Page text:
Compiling non-digest assets with asset_sync gem in Rails 4.0

In Rails 4, non-digest asset compilation has been disabled. If you ask me, I think this decision make Rails too opinionated.

For some of my applications (The Feedback Button) there is a strong need to compile non-digest versions of assets, as they are referenced outside of the application. Digest version of the assets have a hash of the content in the name. There is no easy way to figure out the proper name of the compiled assets, so there is a strong need to also compile the non-digest version (without the MD5 in the name) of the asset.

There are some monkey-patches or rake tasks available, but they all fail to address the issue when having to put your assets on the Amazaon S3 with CloudFront using the asset_sync gem.

Luckily there is a gem to fix this, and the name of this hero is non-stupid-digest-assets. Simply by adding this gem, you are no longer required to monkey-patch or create a rake task. Just one line in your Gemfile. Beautiful!

There is actually one more thing you need to do, and that is to set your manifest option to false like so:


AssetSync.configure do |config|
config.manifest = false
end

This is to prevent the asset_sync gem from reading the manifest file, which would cause to exclude non-digest assets. This line will prevent the upload from ignoring the assets we actually want to upload.

So, the fix actually took two lines of code in the Gemfile and in config/initilizers/asset_sync.rb.

Also as an extension, I also added an option to overwrite existing files because the default setup ignores the files if they are already present in the bucket (this works on initial upload, but you want your code to stay updated!).


config.existing_remote_files = 'ignore'

The final initialiser should look like this:

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Printing from iframe when CSS is limiting

Traditional approach to printing HTML pages was to separate the stylesheets into print and screen like so:

Alternatively, you could have embedded all the styles in one stylesheet using the media queries like so:

Unfortunately, there are occasional needs to print a webpage that looks different from the main page in print.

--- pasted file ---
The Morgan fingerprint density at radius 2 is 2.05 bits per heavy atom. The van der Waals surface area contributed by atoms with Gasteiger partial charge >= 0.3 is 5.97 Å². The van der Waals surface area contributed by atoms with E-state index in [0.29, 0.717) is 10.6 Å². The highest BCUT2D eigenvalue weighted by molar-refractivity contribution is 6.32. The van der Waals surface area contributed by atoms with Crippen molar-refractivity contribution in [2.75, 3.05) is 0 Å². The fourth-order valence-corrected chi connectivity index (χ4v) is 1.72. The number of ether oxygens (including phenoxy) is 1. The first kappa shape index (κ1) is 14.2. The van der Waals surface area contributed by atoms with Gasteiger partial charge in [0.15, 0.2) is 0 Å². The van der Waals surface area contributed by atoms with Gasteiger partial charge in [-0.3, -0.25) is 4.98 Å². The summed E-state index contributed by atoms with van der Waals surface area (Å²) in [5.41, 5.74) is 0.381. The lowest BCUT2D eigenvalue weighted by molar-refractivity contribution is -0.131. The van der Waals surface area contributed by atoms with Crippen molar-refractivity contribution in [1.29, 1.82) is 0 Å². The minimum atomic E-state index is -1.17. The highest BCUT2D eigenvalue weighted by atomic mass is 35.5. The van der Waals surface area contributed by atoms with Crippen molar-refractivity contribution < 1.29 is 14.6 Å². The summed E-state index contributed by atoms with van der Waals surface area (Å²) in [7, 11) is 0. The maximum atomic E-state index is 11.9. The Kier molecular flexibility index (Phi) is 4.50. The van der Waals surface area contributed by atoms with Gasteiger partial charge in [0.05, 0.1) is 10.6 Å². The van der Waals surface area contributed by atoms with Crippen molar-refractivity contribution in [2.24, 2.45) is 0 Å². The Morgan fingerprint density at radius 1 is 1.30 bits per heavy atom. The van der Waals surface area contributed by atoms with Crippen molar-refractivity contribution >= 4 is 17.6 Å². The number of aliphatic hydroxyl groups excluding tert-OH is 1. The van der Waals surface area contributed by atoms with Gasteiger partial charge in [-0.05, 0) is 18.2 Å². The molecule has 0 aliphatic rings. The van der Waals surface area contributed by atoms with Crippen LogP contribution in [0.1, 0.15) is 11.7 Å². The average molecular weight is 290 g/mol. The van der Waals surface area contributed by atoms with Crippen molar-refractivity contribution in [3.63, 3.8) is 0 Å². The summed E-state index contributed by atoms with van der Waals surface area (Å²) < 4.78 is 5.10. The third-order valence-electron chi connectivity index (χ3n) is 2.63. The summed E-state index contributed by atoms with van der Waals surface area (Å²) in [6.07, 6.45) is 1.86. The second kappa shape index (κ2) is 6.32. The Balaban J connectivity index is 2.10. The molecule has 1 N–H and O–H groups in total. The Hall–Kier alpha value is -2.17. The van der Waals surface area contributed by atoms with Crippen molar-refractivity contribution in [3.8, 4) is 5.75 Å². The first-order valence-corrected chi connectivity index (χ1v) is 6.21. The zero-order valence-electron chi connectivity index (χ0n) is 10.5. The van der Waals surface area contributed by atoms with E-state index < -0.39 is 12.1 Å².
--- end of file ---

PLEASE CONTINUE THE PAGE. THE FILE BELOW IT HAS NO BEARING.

The Solution

Instead of struggling with CSS and media queries, there is a third way; a better way: printing from an iframe.

By placing an iframe and giving it a hidden property, it will not be visible to the user, but accessible through javascript.

<iframe id="print_me" src="iframe_print_source.html" style="display: none;"></iframe>

With this in mind, we add a button that will trigger the printing of this iframe.

<button id="print_button" onclick="javascript:window.frames['print_me'].print();">Print Me</button>

This approach is made possible because each iframe is treated as a separate webpage. The iframe has its own DOM structure which you can access and manoeuvre around. The javascript that does heavy lifting is placed in the onclick handler and is triggered when the "Print Me" button is pressed.

This approach has three downsides:

  1. Two requests made to the server.
  2. Print must be triggered with javascript.
  3. Double loading of the same data.

This hack works and can be extended to fix the problems listed above in several ways.

The first downside can be resolved by creating the iframe dynamically and loading the content to print only when the print button is pressed. This fix becomes a strong positive when printing involves heavy styling. You don't want to waste any bandwidth on print styling -- assuming the user does not print that often.

The second point can be partially resolved by adding a listener on the keyboard and trigger the print action when 'Cmd + P' or 'Ctrl + P' is pressed on the keyboard.

The third point is actually an advantage that we are utilising in this case by changing the content. This means that you can place a completely different stylesheet (or even a different content) within the iframe without breaking the parent page.

Also, here is why you should avoid media queries:
Peter Griffin demonstrates CSS

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How is Dropbox's Mailbox app any different from LinkedIn Intro app?